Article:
LevelUp allows customers to use their iPhones to scan a code on a business’ iPhone, instantly paying for items at no extra cost. (SeongJoon Cho/Bloomberg)

To challenge the power of large credit card processing companies charging up to 3 percent for each customer’s credit, debit or gift card swipe, several start-ups have developed smart-phone compatible card readers charging less per swipe than their larger card-processing counterparts.

In 2010, Square, Inc. launched its plastic phone attachment credit card reader – which charges 2.75 percent per swipe. In 2012, eBay’s PayPal launched PayPal Here, a card reader charging only 2.7 percent per swipe. Square has countered this by allowing small businesses processing up to $250,000 worth of payments each month to pay a flat fee of $275 per month—which could be as low as 0.11 percent of a small business’ revenue.

Last month, a company called LevelUp sought to outdo its competitors by jumping straight to a zero-percent charge for money interchange. Though it used to charge businesses 2 percent per transaction, LevelUp has decided to pay for the transaction fee itself – sparing businesses from paying any processing fees.

Businesses using LevelUp must download the app onto their smartphones, as must their customers. Customers can then link their account to their credit cards, and, at the point of sale, use their smartphones to scan a business’s’ QR code (a black and white square image) to pay for items.

“We eventually think the cost of moving money will go to zero,” said Seth Priebatsch, LevelUp’s “chief ninja,” — the company’s title for chief executive. The most successful mobile payment method will be the one to add the most value to small businesses, he predicted.

LevelUp was the first mobile payment method to offer free interchange, and has since created a new revenue model in which it only makes money when its users — small businesses — team up to with it to launch marketing campaigns.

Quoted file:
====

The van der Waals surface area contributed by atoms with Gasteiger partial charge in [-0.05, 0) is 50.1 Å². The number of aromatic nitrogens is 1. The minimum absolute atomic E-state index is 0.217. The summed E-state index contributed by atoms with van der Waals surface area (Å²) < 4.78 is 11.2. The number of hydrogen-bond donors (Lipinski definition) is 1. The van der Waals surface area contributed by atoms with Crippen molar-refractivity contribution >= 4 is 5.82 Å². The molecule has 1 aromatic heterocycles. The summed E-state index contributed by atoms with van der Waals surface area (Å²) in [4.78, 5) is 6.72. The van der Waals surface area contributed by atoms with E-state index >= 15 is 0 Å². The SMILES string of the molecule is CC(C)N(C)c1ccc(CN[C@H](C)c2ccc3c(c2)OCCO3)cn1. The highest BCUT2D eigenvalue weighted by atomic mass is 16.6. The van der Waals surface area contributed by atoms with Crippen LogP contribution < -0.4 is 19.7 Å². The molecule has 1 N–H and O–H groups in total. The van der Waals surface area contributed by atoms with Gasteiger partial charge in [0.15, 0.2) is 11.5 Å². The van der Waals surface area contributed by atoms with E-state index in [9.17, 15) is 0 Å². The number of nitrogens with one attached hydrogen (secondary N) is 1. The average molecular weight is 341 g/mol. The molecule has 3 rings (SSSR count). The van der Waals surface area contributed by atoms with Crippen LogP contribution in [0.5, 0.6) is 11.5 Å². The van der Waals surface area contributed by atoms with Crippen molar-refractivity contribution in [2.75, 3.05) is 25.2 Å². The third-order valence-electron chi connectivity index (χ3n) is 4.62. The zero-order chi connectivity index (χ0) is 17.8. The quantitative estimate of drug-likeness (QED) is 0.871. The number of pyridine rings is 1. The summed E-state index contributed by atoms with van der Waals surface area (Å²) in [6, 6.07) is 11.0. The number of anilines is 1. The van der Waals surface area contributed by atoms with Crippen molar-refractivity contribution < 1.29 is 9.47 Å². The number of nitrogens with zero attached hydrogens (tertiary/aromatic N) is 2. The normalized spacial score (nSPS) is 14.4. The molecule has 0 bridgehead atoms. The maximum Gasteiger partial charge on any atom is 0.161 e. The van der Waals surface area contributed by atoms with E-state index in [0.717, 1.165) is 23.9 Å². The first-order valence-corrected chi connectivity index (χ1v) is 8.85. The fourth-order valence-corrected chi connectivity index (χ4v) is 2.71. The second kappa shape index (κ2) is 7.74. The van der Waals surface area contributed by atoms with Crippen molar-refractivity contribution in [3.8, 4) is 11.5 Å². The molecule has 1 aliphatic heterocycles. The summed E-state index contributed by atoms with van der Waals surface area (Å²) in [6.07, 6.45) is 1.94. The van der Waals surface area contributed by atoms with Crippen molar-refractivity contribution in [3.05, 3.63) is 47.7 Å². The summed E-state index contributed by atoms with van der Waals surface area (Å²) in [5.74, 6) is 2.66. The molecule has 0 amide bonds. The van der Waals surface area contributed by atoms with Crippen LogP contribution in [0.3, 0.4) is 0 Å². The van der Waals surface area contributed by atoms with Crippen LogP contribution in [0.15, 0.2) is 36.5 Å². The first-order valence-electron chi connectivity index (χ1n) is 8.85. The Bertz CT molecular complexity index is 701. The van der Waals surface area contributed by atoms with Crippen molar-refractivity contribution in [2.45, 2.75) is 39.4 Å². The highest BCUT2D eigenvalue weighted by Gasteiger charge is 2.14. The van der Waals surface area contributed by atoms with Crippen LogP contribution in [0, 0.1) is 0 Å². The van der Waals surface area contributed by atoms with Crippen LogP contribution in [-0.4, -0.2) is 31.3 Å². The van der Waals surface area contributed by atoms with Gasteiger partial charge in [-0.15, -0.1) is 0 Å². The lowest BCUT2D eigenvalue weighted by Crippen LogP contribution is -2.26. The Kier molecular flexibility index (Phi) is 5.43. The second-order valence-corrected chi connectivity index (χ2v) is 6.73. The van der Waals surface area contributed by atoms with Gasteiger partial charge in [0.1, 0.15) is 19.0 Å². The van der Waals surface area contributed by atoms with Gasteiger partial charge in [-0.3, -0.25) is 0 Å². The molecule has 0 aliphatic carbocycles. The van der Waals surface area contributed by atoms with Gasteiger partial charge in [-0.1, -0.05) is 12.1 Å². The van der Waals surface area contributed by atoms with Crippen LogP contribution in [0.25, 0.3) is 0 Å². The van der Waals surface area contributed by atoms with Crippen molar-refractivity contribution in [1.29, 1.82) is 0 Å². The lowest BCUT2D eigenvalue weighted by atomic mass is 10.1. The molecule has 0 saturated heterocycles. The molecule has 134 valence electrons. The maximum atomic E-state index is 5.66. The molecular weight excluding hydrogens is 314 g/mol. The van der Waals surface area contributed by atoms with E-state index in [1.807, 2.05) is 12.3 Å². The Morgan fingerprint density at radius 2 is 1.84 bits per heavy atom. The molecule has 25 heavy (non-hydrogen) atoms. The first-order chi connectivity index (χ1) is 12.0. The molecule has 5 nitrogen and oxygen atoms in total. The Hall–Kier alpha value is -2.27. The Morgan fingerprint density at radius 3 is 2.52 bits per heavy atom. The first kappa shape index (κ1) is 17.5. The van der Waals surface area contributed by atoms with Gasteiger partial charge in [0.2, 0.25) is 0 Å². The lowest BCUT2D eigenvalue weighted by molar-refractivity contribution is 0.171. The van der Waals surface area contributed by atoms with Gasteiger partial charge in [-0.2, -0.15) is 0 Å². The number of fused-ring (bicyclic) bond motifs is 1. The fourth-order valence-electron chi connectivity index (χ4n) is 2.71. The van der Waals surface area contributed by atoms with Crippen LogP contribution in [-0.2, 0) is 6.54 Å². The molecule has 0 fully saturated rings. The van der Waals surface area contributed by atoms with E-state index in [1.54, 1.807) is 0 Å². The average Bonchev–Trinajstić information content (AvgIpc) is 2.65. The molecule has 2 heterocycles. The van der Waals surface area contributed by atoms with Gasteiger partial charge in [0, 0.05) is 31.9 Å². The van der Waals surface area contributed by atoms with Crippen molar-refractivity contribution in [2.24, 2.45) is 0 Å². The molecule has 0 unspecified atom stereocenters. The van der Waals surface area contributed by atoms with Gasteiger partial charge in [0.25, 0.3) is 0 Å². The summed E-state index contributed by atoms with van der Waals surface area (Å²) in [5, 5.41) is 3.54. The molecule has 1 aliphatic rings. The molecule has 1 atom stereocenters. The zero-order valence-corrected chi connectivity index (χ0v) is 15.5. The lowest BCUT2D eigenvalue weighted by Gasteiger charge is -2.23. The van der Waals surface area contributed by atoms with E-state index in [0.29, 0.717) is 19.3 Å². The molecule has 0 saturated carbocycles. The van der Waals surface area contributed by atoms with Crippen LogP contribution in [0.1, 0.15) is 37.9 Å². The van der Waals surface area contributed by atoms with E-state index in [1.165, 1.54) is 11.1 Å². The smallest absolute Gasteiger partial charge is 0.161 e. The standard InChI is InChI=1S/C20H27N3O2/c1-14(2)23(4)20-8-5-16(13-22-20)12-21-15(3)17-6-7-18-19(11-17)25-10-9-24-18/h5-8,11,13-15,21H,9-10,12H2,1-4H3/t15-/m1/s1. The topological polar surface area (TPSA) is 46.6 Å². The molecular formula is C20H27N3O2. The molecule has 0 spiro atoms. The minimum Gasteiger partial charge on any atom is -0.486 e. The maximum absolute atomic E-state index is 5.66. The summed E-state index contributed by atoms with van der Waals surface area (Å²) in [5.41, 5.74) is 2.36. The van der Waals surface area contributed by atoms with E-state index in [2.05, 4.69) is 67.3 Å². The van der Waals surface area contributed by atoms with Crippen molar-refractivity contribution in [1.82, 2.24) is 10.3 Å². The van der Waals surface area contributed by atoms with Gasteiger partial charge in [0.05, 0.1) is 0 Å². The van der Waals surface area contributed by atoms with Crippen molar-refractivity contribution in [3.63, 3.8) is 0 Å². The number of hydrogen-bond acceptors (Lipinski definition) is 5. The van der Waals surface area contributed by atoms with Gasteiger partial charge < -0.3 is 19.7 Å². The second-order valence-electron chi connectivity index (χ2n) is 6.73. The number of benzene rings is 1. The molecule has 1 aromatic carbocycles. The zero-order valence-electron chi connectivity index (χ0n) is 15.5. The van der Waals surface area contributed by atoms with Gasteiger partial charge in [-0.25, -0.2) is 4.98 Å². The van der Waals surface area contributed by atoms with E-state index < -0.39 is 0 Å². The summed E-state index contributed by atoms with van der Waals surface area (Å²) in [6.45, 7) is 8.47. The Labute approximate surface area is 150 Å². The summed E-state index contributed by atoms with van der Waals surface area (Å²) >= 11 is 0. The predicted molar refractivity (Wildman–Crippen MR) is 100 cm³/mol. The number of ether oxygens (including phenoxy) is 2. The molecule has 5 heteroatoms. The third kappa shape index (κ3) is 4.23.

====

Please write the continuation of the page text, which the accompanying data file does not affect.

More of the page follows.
Businesses using LevelUp are encouraged to launch “Loyalty Campaigns” or “Customer Acquisition Campaigns” that LevelUp would help promote in exchange for a cut of the proceeds.

For example, during a customer acquisition campaign, a restaurant might offer $2 off a purchase, and LevelUp would promote the deal to members. In exchange, it would collect 80 cents per customer that takes advantage of the offer.

In a loyalty campaign promoting by LevelUp, a restaurant might offer customers a $10 reward for having spent $100—and when customers spend the reward, LevelUp receives 40 cents for each dollar they spend.

LevelUp also gives the businesses the analytics from these campaigns, which can be used to design more effective marketing.

Square’s Square Register app allows businesses to offer discounts and deals, but does not charge for campaigns outside the per swipe fee.

For the past month, Rachan Malhotra, who owns Rolls on Rolls, a food truck often stationed in Farragut Square in Northwest Washington, has been trying out LevelUp. So far only 10 customers have downloaded the app. He’s had better luck with Square, whose system does not require customers to carry anything more than a credit card.

Malhotra hasn’t offered any campaigns through LevelUp or Square yet, and said he doesn’t plan to. For Malhotra, mobile payment is really about cutting down on credit card processing equipment — he said he disliked the idea of storing a bulky register in his truck — and less about saving on fees, though cost was certainly a factor.

Though LevelUp only encourages and doesn’t require businesses to run campaigns (meaning a business could use LevelUp only for the free money transfer, and not pay any fees), 3,100 small businesses in the United States are currently using LevelUp, and at least 95 percent of them have tried campaigns. Priebatsch said the average business has pulled in $18 for every $1 investment into the marketing campaigns. LevelUp has approximately a quarter of a million active users — this includes businesses and customers who have downloaded the app, and most use the app two to three times a week.

However, Richard Crone, chief executive of Crone Consulting, a San Carlos-Calif. independent advisory on mobile payments, warned small businesses against using apps promising free or inexpensive processing. While they’ll save money on swipe fees, small businesses could be offering valuable data about their customers and business history up to intermediaries, who can then find ways to profit off it, he said.

That data could potentially be worth more to the small businesses, Crone said.

Given the tendency toward mobile payment, most small businesses only have two options: “to aggregate [data], or be aggregated,” Crone said.

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